Banteay Kdei was the first temple i visited in my first trip to Cambodia, I was solo traveling that day and it just blew me away, much smaller than all of the other temples I just mentioned, but it has a lot of charm.

And of course, depending on how much time you have in Siem Reap, there are so many other temples worth visiting.
In Siem Reap itself, you have the night market that is worth a visit, great street food, you can try the slimy delicacies – I tried snake for the first time in Siem Reap (!), and there are some amazing restaurants worth spending a few bucks. Such as Le Malraux and Amok Restaurant, just amazing local food, and the places are beautiful.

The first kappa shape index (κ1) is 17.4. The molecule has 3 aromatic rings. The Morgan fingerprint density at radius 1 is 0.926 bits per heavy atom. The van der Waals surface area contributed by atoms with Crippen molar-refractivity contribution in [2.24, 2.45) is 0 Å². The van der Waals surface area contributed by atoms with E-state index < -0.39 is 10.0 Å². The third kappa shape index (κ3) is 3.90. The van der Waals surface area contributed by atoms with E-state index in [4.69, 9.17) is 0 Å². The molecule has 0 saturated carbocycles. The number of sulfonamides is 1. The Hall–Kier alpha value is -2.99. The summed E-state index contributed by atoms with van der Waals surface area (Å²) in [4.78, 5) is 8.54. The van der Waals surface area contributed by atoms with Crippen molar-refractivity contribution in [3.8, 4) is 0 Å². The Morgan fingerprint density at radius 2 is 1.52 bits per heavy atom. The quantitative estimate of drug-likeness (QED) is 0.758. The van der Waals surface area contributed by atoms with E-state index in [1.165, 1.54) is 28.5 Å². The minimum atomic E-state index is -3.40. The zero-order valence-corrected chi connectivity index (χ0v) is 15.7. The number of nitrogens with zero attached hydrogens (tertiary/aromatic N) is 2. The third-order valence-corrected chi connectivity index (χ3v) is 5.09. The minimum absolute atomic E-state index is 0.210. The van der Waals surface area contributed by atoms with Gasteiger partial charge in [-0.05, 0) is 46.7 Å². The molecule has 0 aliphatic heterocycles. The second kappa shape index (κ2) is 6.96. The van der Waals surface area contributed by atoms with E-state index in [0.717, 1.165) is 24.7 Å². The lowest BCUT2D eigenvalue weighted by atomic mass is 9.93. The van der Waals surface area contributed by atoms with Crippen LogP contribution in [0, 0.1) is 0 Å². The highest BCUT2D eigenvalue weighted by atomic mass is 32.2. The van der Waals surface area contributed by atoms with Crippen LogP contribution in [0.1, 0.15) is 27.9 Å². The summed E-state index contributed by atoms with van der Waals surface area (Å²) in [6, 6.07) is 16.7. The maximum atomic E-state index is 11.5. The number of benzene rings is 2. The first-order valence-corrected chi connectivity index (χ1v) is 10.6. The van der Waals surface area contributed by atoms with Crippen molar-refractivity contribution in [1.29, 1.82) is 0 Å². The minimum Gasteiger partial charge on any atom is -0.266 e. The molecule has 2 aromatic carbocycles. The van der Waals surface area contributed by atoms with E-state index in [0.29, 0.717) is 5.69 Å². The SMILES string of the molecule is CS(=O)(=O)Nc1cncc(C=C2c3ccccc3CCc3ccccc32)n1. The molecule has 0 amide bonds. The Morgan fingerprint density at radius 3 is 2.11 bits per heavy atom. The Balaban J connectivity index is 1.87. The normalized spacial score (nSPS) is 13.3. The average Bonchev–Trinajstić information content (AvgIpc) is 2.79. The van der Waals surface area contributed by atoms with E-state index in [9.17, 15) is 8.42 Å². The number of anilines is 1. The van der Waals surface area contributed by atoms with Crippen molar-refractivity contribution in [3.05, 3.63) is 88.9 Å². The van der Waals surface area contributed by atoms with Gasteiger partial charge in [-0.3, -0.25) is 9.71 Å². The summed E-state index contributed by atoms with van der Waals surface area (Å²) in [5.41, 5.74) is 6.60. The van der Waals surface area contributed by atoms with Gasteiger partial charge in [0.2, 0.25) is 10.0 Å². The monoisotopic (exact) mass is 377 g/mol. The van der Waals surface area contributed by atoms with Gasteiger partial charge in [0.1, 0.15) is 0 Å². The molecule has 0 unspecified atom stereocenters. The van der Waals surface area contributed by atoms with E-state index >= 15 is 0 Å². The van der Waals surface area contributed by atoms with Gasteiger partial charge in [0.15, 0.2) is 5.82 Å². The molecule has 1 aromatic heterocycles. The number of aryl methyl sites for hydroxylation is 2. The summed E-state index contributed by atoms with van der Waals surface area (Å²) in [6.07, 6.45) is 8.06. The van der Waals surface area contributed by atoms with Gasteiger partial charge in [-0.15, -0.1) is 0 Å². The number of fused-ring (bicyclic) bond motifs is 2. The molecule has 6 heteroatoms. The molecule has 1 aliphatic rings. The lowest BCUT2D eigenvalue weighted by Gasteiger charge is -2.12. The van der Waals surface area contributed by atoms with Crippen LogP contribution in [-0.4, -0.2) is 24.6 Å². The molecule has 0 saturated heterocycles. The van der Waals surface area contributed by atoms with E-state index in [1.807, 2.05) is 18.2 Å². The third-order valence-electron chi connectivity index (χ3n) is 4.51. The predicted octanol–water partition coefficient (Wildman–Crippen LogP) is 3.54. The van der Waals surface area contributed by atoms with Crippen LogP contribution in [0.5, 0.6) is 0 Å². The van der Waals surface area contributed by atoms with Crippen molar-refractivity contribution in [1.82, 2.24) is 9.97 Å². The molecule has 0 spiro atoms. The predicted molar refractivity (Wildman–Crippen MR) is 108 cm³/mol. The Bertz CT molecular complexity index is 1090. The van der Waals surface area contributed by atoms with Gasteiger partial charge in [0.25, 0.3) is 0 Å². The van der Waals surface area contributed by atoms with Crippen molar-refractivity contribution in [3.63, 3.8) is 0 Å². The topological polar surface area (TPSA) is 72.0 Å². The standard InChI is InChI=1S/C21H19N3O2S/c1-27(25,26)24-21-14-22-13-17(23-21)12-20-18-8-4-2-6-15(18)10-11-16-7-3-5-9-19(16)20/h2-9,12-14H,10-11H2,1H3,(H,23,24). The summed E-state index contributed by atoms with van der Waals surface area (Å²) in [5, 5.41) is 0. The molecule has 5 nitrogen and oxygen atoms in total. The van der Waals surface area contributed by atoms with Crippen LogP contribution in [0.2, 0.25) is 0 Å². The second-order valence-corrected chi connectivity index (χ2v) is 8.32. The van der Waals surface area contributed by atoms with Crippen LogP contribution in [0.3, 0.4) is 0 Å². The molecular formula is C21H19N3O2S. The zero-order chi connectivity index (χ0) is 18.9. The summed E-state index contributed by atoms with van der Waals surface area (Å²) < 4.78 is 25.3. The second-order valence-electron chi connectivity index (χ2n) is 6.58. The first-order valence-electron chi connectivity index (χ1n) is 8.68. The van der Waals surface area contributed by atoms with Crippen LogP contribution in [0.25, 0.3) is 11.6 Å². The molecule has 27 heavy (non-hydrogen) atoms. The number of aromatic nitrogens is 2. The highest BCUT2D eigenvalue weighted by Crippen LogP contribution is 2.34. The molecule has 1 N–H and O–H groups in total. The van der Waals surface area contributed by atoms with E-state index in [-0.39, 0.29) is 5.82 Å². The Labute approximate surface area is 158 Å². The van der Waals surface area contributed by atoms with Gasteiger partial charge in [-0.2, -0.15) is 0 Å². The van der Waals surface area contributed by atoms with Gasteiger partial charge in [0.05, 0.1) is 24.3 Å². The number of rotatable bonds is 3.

For drinks and clubbing you have Club Street, with lots of bars and cafes that you can pick from according to what you want.

I think after Bagan (Burma/Myanmar), Angkor is my favorite place ever, even though i had seen so many photos of the temples, every time I am there it’s still breathtaking.


leave a reply

Fill in your details below or click an icon to log in: Logo

You are commenting using your account. Log Out /  Change )

Google+ photo

You are commenting using your Google+ account. Log Out /  Change )

Twitter picture

You are commenting using your Twitter account. Log Out /  Change )

Facebook photo

You are commenting using your Facebook account. Log Out /  Change )


Connecting to %s